A big issue for the college under Crew that Ramsey will need to address is accountability, Brown said. The college suffered, he explained, from a problem where executives who underperformed but were loyal to Crew were promoted, while faculty members “who were adding value to the college were disciplined because they didn’t toe the party line.” This created what Brown called a “toxic environment” where “budgets for services [were] being slashed” while the college continued “hiring individuals in executive level positions who were not bringing in resources that could help to provide the services to the students that the college is supposed to provide.”
Brown expressed confidence that Ramsey would address this problem. “I’m hopeful that she’ll be able to tackle this and I am willing – and other colleagues are willing – to provide assistance to her in this matter.”
Two of the biggest labor issues Ramsey will face at MEC are the PSC’s demand to rehire laid-off MEC adjuncts and address the issue of ballooning class sizes. Recently, PSC activists delivered a petition to the MEC administration and Crew demanding that the college reappoint all 66 teaching adjuncts eligible for new or renewed three-year appointments. The petition also called for reducing the maximum class size to the Spring 2020 level of 28 students.
CUNY said of Ramsey in a statement, “At Bowie State, she started weekly ‘Chat with the Provost’ sessions that became a valuable incubator of student-originated ideas that were later adopted by the university. Dr. Ramsey also played major roles in diversity, equity and inclusion initiatives. At Lincoln University, she oversaw a new office of equity and inclusion that advanced recruitment efforts, and under her leadership the university increased the number of women faculty across five academic departments in disciplines where females are traditionally underrepresented.”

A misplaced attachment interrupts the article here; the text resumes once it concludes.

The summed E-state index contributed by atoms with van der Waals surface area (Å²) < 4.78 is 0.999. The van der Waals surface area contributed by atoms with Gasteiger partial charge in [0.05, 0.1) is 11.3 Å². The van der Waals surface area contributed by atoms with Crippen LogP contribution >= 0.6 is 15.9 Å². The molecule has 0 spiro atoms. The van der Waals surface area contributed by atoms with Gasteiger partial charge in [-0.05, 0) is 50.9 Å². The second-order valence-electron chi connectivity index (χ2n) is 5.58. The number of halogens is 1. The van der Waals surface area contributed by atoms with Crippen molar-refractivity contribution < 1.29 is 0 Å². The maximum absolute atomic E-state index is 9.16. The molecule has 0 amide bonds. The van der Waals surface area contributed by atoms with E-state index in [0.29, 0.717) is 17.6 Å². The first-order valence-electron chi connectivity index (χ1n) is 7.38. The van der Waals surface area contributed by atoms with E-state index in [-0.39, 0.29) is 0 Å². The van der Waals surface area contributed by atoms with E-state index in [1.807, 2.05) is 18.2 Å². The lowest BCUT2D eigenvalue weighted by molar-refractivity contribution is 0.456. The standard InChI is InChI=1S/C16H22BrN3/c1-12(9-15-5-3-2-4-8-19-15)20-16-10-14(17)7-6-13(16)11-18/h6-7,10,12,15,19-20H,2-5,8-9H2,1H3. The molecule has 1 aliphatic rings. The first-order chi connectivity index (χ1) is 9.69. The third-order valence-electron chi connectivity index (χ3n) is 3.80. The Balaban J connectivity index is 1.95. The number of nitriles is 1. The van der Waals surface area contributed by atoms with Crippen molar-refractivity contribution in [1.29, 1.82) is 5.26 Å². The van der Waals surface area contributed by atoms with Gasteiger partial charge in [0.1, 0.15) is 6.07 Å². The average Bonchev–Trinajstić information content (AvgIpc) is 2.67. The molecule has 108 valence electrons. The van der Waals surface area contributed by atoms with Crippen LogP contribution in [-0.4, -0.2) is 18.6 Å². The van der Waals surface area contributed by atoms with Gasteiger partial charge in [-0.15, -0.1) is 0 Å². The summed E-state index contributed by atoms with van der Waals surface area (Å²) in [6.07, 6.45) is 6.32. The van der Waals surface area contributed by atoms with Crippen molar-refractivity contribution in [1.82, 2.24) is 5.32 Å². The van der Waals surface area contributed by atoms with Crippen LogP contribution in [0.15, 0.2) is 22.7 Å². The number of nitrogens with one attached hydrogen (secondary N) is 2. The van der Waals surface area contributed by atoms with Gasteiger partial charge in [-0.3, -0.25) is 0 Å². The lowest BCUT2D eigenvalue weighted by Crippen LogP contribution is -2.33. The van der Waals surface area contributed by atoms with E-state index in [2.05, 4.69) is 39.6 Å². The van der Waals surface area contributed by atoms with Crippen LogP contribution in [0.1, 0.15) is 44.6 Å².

The biggest critics of Crew – who once served as schools chancellor under Mayor Rudy Giuliani – noted that MEC was marred by favoritism and cronyism under his management, leading to a culture of fear that made it nearly impossible for faculty, staff and students to speak out about the problems they perceived on campus. It was assumed that Crew was leaving at the end of the 2019–2020 academic year for a superintendent job at the DeKalb County School District in Atlanta, but after he was abruptly rejected by the Atlanta school board, he vowed to stay on at MEC until the end of the 2020–21 academic year.
SUPPORT FOR CREW
Some faculty, however, believe the criticism of Crew’s leadership was too harsh, and that he led an underfunded college as well as possible under the circumstances. Some even say he left behind a positive legacy. Chinyere Emmanuel Egbe, chair of the economics and finance department, credited Crew with expanding educational facilities at the college.
“Overall reading skills increased from 82% to 86%,” he said. “Overall academic proficiency increased from 29% in 2014 to 61% in summer 2020.”
Ramsey said in a statement, “During these times of heightened awareness of social justice issues, I have the unique opportunity to lead Medgar Evers College, an institution with social justice in its DNA.”